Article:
How Toronto's SickKids hopes to use artificial intelligence to predict cardiac arrests
Computer model can predict up to 70% of cardiac arrests 5 minutes before, researcher says
Toronto's Hospital for Sick Children is pioneering the use of artificial intelligence (AI) to help save infants at risk of imminent cardiac arrest.
Anna Goldenberg, the hospital's first-ever chair of biomedical informatics and AI, has developed a computer model that can tell whether a patient will go into cardiac arrest in the next five minutes.
This machine-learning research, she told The Current's Anna Maria Tremonti, relies on the patient's current and historic medical data — like blood pressure and heart rate — to make the prediction.
"We are seeing ... a lot of physiological signals being measured and recorded, and clinicians, doctors and nurses have to kind of monitor it," said Goldenberg.
- Robo-doctors? How AI could do jobs we once thought couldn't be automated
The more physiological signals there are, however, means it is increasingly difficult for doctors to make quick decisions about their patients' heart health, she explained
"We are using more of the historical data to help to make a prediction," Goldenberg said of the type of AI algorithm being used in patient care in the hospital's emergency department.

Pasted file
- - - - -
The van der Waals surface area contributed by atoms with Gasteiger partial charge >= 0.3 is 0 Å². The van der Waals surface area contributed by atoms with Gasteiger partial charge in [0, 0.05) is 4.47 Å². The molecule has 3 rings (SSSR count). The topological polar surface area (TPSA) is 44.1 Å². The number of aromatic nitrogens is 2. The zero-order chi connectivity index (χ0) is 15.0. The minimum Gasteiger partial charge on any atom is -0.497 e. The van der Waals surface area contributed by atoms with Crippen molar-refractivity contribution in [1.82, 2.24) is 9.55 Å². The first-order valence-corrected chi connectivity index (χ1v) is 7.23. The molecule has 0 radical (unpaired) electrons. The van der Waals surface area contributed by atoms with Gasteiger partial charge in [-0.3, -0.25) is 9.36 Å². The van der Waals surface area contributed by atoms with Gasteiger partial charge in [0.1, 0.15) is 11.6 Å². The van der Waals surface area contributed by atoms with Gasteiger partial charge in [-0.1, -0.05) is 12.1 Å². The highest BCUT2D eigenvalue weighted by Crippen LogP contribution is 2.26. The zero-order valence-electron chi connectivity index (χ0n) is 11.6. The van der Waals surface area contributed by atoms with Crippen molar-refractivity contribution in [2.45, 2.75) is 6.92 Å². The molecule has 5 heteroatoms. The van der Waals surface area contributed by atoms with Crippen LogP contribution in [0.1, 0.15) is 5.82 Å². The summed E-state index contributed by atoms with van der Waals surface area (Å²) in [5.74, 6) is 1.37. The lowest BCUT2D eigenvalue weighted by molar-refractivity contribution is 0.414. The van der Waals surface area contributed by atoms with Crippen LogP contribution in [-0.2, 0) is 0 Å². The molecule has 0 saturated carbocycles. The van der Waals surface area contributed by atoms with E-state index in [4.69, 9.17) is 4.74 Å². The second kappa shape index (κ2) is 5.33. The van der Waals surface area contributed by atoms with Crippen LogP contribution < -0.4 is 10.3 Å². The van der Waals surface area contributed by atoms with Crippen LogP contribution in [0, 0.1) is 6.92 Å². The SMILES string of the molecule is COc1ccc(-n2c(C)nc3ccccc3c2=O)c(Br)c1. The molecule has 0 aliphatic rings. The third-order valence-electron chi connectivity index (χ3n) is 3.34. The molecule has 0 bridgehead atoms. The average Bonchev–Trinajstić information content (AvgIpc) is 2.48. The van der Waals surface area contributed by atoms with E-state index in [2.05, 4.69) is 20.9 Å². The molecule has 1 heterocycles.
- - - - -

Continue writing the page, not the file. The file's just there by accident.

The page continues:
Model has 70% success rate
So far, she says, the computer model has been able to predict up to 70 per cent of cardiac arrests just five minutes before and is on the frontier of machine-learning research in medicine.
Most of this research remains in medical journals, Goldenberg explains, but her team at SickKids is trying to "bring that power into the hospital" by deciphering what medical data is valuable to doctors.
Health care, right now, is a really rich place for us to be really trying to understand this [AI].- Jennifer Gibson
In some cases five minutes might not be enough for the doctor to determine the appropriate intervention to prevent the child from going into cardiac arrest, she adds, noting that her department is working on a model that is able to predict cardiac arrest earlier.
"What we're aiming is to really say we have this wealth of information of the patients that we have observed in the past and based on all that knowledge, we can deduce some patterns that may be useful for the condition," Goldenberg said.
'The human connection is so clear'
Jennifer Gibson, director of the University of Toronto's Joint Centre for Bioethics, describes the present-time as a "transitional moment" for medicine.
Yet many questions about how best to use AI in the medical field and the long-term impacts still hover over its application.
Gibson says this uncertainty is bringing people together from all different fields — computer scientists to legal experts, clinicians and policymakers — to find answers.
"We all have a stake in how we manage this," Gibson said.
"Health care, right now, is a really rich place for us to be really trying to understand this [AI], because the human connection is so clear."
Click 'listen' near the top of this page to hear the full conversation.
Written by Kirsten Fenn. Produced by Imogen Birchard.